Sometimes the poem sings when you say it, and then sings more when you say it again. Take these lines: “Forget the years that only grow harder/as the soul recedes in what the years bring.” I hear it and say, “Yes, I’ve been there.” And you feel a bit of sorrow at how you’ve changed. You wonder why the poem has taken you to such sadness. But the singing keeps going, and you’re now like Lenny Williams, crying, “Oh, I love you, baby,” into some night. And saying: “Touch me. As I am. As you can./My heart a bird’s heart just beyond your hand.” Selected by Reginald Dwayne Betts
By Christian Wiman
In the end we love the line love cannot cross.
In the end we fall for what we fail.
Forget friendship. Ardor.
Forget the years that only grow harder
as the soul recedes in what the years bring,
grown alien to any touchable thing.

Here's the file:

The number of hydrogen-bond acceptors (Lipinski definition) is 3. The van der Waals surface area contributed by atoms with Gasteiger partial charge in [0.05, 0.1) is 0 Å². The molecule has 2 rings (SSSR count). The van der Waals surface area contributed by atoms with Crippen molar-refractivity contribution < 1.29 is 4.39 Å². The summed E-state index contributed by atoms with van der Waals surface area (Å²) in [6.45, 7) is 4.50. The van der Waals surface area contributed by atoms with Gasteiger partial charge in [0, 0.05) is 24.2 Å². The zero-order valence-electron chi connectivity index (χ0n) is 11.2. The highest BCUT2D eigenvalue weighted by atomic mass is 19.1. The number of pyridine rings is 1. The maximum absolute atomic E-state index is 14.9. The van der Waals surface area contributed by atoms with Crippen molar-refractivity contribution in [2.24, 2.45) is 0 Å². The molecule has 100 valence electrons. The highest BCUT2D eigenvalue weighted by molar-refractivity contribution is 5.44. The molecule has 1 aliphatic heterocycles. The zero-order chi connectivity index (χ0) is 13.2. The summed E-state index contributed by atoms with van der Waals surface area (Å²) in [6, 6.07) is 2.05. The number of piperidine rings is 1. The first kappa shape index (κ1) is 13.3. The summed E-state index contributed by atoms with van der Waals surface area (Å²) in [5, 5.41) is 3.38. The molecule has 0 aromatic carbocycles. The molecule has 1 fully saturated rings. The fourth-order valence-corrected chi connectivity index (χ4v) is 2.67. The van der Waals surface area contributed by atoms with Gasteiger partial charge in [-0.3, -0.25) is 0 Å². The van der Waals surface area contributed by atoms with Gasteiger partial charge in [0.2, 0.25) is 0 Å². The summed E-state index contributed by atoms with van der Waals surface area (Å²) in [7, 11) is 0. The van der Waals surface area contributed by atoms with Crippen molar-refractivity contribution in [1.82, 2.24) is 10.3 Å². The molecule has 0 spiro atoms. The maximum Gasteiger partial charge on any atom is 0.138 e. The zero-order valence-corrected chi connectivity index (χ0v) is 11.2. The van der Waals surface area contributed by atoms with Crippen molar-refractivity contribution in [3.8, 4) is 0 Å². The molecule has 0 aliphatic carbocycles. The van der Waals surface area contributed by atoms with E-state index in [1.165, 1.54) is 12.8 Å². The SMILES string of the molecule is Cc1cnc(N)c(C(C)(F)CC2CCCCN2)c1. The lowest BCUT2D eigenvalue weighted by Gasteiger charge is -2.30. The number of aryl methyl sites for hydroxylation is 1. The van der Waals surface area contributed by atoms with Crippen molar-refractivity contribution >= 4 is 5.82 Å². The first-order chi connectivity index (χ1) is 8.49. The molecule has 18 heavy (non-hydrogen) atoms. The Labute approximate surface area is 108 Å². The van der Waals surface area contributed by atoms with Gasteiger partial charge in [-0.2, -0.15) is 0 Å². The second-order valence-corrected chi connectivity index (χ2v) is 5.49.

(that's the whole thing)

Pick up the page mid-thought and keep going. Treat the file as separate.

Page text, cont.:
Touch me. As I am. As you can.
My heart a bird’s heart just beyond your hand.
after Anna Akhmatova
Reginald Dwayne Betts is a poet and a lawyer. He created Freedom Reads, an initiative to curate microlibraries and install them in prisons across the country. His latest collection of poetry, “Felon,” explores the post-incarceration experience. His 2018 article in The New York Times Magazine about his journey from teenage carjacker to working lawyer won a National Magazine Award. Christian Wiman is the author, most recently, of ‘‘Survival Is a Style’’ (Farrar, Straus and Giroux, 2020).